by no means the only possible course of action, that there are always alternatives.
The actor is always conscious of the presence of the audience, unlike the
ideal of the actor who is completely alone and wrapped up in himself and
unaware of being observed.
Sigourney Weaver as Mother Courage
The Stanislavsky Method ("method
Heath Ledger as The Joker
The study of human nature is
replaced by that of human relations. Not the characters but the story in
which they are involved becomes the main concern of the epic, narrative,
historical, theatre. Everything depends on the story. Character acting
and reacting upon each other becomes the basic unit of the Brechtian theater.
the whole range of the outward signs of social relationships, including
deportment, intonation, facial expression. Each scene of a play has
its basic Gestus (Grundgestus). The Gestus (the correct
stance, movement, and tone of voice) assumes greater importance than the
supposed inner life or emotions of these characters. By analyzing the action
the actors determine the basic story line (Fabel) which is then
broken down into smaller and smaller elements until each scene appears
as the expression of one simple, basic action, which can be translated
into a single sentence. This sentence or title ("Woyzeck buys a cheap knife
to kill his wife") contains the basic Gestus of the scene which
the producer and the actors will now have to put on the stage. The producer
is only concerned with bringing out its social content and significance.
As Brecht tried to banish trance,
illusion, magical effects, and orgies of emotion from the theater, he tried
to replace them by lucidity, rationality, and elegance. The stage must
be bathed in light. Brecht insisted that the sources of light should
remain visible to the public. Nor was the curtain to be used to allow illusions
to be prepared in secret (hence his use of the half curtain). The
source of the music must also be visible, sometimes by placing
the musicians on the stage itself (this would be the contrary of
Wagner's innovation of "hiding" the orchestra below the stage).
The songs interrupt the action and give the audience an opportunity to
reflect. The coming of such an interruption is usually announced beforehand
by some visible change on the stage; the title of the song may flash on
to a screen, special lights may be put on, or a symbolic emblem (flags
and trumpets) may come down from the flies.
Richard Wagner's "hidden" orchestra
Bertolt Brecht's "Gestus"
Mother Courage (with
half-curtain and titles)
To avoid identification
with the character, the actors translated their texts in the third person
in the past tense. Another device for inhibiting the identification of
actor and character is the inclusion of all stage directions in the text
spoken during rehearsals. In Brecht's Antigone (1948), the actors
not involved in the action sat in a semicircle at the back of the stage.
Brecht adivised them they should read, make small movements, put their
make up, or leave the stage quietly.
The Brechtian theater is a theater
designed to arouse indignation in the audience, dissatisfaction, a realization
of contradictions. It is a theater supremely fitted for parody, caricature,
and denunciation, therefore essentially a negative theater. That is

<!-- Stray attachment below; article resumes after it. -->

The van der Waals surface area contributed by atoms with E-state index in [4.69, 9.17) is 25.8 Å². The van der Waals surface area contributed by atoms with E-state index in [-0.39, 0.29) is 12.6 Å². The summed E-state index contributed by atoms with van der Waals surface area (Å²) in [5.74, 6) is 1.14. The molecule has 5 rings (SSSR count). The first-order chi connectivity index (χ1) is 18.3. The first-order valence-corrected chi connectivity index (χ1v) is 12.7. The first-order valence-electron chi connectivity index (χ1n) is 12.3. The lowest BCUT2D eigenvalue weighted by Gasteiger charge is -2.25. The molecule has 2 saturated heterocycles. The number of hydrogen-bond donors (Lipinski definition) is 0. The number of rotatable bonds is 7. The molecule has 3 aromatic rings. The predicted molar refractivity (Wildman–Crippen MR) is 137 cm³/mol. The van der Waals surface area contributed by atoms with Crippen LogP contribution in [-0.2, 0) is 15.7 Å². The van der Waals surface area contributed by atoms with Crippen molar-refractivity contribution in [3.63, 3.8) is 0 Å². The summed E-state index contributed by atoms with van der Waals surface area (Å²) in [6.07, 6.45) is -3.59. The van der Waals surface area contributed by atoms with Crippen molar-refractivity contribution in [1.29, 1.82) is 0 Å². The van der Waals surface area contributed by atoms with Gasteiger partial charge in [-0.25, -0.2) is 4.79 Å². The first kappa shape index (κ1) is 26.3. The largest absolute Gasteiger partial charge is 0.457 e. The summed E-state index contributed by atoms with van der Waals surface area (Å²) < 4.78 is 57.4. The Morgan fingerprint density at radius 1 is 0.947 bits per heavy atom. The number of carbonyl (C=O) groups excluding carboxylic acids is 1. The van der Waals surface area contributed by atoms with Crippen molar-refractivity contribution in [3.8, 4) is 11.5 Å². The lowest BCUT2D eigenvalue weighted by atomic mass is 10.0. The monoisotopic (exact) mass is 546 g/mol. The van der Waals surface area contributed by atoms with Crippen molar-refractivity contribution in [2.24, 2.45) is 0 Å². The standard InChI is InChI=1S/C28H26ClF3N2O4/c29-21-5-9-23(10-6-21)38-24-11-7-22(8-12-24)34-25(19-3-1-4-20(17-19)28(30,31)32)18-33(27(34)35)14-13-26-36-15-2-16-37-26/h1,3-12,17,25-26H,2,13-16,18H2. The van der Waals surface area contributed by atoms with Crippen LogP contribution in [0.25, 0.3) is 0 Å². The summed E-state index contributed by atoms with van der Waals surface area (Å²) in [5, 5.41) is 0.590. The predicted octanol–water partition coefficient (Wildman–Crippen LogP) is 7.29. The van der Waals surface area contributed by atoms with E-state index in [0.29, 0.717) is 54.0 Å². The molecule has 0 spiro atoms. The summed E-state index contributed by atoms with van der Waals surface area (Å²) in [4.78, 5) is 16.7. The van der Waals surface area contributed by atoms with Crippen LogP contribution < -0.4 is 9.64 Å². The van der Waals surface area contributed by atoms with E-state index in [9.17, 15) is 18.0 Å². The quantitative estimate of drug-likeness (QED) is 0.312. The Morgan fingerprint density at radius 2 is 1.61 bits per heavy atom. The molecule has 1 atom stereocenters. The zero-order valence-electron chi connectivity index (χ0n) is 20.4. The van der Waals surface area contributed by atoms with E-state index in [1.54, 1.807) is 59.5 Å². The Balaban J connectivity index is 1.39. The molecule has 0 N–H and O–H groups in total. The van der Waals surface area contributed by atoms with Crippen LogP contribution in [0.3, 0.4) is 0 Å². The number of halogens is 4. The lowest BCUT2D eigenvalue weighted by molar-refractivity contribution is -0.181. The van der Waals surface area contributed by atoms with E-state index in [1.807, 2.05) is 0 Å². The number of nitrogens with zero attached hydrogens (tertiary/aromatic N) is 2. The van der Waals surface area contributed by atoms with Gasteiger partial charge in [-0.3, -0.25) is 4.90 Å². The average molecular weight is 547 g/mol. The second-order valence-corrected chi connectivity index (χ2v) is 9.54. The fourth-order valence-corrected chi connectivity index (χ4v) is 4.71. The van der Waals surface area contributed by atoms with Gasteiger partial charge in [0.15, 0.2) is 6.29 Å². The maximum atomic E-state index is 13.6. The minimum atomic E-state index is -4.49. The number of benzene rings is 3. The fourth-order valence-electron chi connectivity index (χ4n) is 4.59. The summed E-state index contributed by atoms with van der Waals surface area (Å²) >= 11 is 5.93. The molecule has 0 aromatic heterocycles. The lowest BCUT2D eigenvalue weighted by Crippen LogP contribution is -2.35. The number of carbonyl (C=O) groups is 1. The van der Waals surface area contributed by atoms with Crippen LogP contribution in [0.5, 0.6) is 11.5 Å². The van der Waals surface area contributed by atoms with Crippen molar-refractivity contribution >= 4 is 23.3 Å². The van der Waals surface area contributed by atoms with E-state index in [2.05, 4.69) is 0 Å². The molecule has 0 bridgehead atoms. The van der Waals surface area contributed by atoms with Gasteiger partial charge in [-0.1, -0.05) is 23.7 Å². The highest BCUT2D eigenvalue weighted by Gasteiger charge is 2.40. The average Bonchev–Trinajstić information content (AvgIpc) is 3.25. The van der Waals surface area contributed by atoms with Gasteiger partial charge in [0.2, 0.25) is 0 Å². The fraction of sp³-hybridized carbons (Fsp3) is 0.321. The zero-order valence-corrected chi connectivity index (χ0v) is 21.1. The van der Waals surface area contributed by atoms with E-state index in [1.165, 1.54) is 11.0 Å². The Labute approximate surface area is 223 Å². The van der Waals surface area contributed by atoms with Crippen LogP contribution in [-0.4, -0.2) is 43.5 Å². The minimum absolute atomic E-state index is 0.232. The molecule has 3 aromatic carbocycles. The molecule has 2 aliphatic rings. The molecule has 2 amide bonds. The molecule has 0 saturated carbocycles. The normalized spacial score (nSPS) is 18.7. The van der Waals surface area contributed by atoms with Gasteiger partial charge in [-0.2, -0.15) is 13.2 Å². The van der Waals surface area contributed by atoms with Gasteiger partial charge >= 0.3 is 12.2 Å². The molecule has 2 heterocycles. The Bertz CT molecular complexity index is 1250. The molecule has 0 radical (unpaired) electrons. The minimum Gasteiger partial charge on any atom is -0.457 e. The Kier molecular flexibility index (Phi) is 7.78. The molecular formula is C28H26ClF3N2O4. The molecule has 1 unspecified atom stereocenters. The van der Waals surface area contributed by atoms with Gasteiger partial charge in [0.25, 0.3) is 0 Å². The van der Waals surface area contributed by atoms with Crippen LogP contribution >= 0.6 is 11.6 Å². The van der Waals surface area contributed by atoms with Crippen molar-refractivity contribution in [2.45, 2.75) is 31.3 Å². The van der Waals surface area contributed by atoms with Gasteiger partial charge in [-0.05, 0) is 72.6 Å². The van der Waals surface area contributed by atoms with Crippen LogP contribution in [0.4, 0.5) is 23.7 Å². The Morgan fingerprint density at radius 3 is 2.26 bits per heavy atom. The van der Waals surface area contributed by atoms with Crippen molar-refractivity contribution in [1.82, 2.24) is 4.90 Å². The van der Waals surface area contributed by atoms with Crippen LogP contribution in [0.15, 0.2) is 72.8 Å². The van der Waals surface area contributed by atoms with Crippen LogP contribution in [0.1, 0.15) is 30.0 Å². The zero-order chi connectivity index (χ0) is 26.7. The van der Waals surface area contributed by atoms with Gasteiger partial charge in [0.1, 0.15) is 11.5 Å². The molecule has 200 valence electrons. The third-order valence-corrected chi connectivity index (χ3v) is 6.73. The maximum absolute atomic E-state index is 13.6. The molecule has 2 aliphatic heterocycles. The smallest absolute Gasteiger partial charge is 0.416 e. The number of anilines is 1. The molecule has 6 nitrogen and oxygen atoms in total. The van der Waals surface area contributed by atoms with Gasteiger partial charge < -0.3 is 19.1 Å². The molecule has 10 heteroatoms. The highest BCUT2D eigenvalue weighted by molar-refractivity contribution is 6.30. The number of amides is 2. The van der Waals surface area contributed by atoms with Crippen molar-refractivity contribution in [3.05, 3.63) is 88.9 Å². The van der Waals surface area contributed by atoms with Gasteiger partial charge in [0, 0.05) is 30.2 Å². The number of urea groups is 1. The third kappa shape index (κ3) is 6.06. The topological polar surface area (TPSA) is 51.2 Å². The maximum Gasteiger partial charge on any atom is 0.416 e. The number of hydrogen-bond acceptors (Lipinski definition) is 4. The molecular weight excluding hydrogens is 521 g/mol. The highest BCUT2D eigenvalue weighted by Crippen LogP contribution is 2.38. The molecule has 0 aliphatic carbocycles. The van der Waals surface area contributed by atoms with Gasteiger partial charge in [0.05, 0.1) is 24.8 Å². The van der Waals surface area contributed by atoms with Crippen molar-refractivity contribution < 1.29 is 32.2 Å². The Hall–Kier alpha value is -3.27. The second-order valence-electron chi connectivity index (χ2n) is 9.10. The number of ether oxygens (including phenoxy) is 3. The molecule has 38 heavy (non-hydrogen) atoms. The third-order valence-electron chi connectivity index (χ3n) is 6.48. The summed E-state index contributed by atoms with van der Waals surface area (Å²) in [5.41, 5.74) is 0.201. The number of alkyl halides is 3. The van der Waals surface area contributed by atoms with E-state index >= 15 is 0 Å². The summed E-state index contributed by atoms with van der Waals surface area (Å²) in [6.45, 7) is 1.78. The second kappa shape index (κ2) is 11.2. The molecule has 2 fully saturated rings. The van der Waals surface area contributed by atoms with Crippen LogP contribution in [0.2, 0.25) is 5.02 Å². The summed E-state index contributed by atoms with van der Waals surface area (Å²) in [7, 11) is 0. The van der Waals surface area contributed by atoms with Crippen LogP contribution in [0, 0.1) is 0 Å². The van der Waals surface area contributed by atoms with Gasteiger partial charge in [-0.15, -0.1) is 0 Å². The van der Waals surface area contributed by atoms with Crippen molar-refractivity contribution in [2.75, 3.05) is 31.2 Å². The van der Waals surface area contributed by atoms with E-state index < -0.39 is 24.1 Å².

why Brecht's plays conspicuously lack positive heroes, why the good characters
are invariably crushed and defeated. If Brecht believed that the epic theater
was the truly Marxist theater, the authorities of the Communist world certainly
did not. They preferred the Stanislavsky method of identification
and illusion, which was the official acting method of the Soviet Union.
JOHN WILLETT. BRECHT
ON THEATER. LONDON: METHUEN, 1964:
8. "The Epic Theatre and its
Difficulties" (1927): "The essential point of the epic theatre is perhaps
that it appeals less to the feelings than to the spectator's reason. Instead
of sharing an experience the spectator must come to grips with things."
13. "The Modern Theatre is the
Epic Theatre" (1930): "Our existing opera is a culinary opera." "The irrationality
of opera lies in the fact that rational elements are employed, solid reality
is aimed at, but at the same time it is all washed out by the music. A
dying man is real. If at the same time he sings we are translated to the
sphere of the irrational (if the audience sang at the sight of him the
case would be different)." "The pleasure grows in proportion to the degree
"The modern theater is the epic
theatre. [p. 37. LIST]
"When the epic theatre's methods begin to penetrate the
opera the first result is a radical separation of the elements. So long
as the expression
Gesamtkunstwerk ('integrated work of art') means
that the integration is a muddle, so long as the arts are supposed to be
'fused' together, the various elements will all be equally degraded, and
each will act as a mere 'feed' to the rest. The process of fusion extends
to the spectator, who gets thrown into the melting pot too and becomes
a passive (suffering) part of the total work of art. Witchcraft of this
sort must of course be fought against. Whatever is intended to produce
hypnosis is likely to induce sordid intoxication, or create a fog: this
must be given up. Words, music, and setting must become more independent
of one another. TEXT: We had to make something straightforward and
instructive of our fun. The form employed was that of the moral tableau.
The tableau is performed by the characters in the play. The text had to
be neither moralizing nor sentimental, but to put morals and sentimentality
on view. Equally important was the spoken word and the written word (of